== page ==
Does the word actual have a role to play in contracts?
Sure, when it’s used to draw a contrast with some other attribute:
- any actual or alleged damage
- their actual or potential adverse impact
Or when a word arguably some other, non-actual meaning. Referring to actual knowledge is appropriate to avoid anyone suggesting that you’re referring to imputed knowledge.
But actual also serves as padding, in contexts where the reader doesn’t need to be told that one isn’t dealing with the metaphysical:
- any actual and reasonable costs
- permits in Seller’s actual physical possession
- a copy of the actual proposed Lease
- once actual statements for the month of Closing become available
- before the actual taxes and special assessments payable during such year are known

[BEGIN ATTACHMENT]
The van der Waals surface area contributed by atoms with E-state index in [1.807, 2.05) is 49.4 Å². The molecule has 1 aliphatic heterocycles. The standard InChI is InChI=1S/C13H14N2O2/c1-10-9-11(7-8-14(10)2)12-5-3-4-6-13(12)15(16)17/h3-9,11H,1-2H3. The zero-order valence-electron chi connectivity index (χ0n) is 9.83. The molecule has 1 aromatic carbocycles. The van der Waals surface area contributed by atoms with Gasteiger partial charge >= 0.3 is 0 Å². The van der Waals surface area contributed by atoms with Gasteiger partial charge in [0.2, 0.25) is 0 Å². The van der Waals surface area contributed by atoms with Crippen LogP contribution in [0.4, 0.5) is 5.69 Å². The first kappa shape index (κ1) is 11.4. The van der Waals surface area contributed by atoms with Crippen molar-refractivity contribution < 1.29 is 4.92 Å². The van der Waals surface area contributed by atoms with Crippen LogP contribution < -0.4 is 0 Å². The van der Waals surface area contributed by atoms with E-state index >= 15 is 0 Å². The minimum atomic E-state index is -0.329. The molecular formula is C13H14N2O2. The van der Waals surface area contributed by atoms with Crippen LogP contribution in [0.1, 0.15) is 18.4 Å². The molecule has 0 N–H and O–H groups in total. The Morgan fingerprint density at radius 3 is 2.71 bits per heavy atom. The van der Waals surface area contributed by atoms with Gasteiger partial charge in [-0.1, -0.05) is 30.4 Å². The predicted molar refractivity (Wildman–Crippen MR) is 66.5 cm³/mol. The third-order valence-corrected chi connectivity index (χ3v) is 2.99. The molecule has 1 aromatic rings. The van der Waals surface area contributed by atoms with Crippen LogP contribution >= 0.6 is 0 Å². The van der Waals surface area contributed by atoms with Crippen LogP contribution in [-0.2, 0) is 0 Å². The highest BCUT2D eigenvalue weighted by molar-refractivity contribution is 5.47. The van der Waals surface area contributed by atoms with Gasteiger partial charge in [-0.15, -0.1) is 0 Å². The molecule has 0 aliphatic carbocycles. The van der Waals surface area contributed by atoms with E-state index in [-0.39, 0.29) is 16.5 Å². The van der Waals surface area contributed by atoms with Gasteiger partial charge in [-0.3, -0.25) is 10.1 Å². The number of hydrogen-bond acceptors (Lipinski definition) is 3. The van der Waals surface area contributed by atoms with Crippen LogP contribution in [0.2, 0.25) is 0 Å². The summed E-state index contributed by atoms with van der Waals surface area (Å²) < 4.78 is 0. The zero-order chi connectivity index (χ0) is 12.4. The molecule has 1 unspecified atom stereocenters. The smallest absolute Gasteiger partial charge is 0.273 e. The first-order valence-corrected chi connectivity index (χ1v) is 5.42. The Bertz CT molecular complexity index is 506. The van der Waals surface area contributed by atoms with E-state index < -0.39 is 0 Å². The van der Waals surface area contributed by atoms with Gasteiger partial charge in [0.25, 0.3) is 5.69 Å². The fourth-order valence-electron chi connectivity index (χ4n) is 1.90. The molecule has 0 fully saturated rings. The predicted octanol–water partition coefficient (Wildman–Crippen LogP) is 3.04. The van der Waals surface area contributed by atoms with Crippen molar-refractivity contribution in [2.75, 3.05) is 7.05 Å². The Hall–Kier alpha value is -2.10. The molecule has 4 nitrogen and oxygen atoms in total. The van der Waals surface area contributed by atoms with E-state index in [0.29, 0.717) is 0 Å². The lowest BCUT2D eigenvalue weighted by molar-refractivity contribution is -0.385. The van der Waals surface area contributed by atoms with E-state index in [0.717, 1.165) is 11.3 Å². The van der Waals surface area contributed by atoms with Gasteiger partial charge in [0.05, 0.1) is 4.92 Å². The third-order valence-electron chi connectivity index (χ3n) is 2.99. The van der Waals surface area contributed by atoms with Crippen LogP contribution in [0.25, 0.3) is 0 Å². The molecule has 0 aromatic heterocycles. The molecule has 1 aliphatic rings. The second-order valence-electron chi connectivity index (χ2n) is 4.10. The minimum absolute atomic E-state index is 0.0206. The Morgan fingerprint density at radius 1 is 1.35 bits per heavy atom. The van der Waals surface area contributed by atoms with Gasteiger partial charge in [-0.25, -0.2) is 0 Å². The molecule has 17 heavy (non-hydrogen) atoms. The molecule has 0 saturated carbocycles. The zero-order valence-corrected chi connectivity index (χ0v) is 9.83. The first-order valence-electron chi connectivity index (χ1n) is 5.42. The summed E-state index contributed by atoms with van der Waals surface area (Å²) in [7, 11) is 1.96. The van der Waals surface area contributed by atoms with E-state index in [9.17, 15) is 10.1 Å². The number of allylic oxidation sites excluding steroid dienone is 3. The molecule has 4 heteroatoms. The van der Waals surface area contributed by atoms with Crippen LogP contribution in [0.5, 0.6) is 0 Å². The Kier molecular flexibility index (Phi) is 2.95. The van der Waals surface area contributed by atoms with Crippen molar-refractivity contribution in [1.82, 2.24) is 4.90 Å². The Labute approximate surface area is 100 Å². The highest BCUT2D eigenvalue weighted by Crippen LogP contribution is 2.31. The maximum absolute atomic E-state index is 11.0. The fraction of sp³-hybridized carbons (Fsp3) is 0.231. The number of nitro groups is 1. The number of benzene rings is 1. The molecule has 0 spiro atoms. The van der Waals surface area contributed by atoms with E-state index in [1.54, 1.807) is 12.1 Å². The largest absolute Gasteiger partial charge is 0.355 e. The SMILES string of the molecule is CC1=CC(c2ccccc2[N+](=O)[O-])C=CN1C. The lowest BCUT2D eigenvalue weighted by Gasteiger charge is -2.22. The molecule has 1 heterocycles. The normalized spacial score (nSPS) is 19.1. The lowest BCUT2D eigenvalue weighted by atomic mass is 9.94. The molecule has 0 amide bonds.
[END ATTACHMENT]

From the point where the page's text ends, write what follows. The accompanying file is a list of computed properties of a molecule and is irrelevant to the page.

- in each case for the actual number of days elapsed
I assume that the same applies to actually, but that’s for another day.
2 thoughts on ““Actual””
Sometimes ‘actual’ isn’t padding, but just a poor word choice for something more specific, like ‘out-of-pocket costs’ as distinct from ‘statutorily recoverable costs’.
Ken, in defense of actually, we are bombarded with claims for costs that are not actually incurred – or more accurately, might be apportioned to their project from central pool of head office costs. Our clients generally refuse to pay on the basis that no such costs are ‘actually’ incurred. Similarly, our share of savings provisions require a share of ‘actual’ savings, to avoid claims for a share of theoretical future savings (e.g. recently, a 5% more efficient motor x savings over 40 years = $10m claim). While there may be a better word, ‘actual’ has had some virtues from my perspective.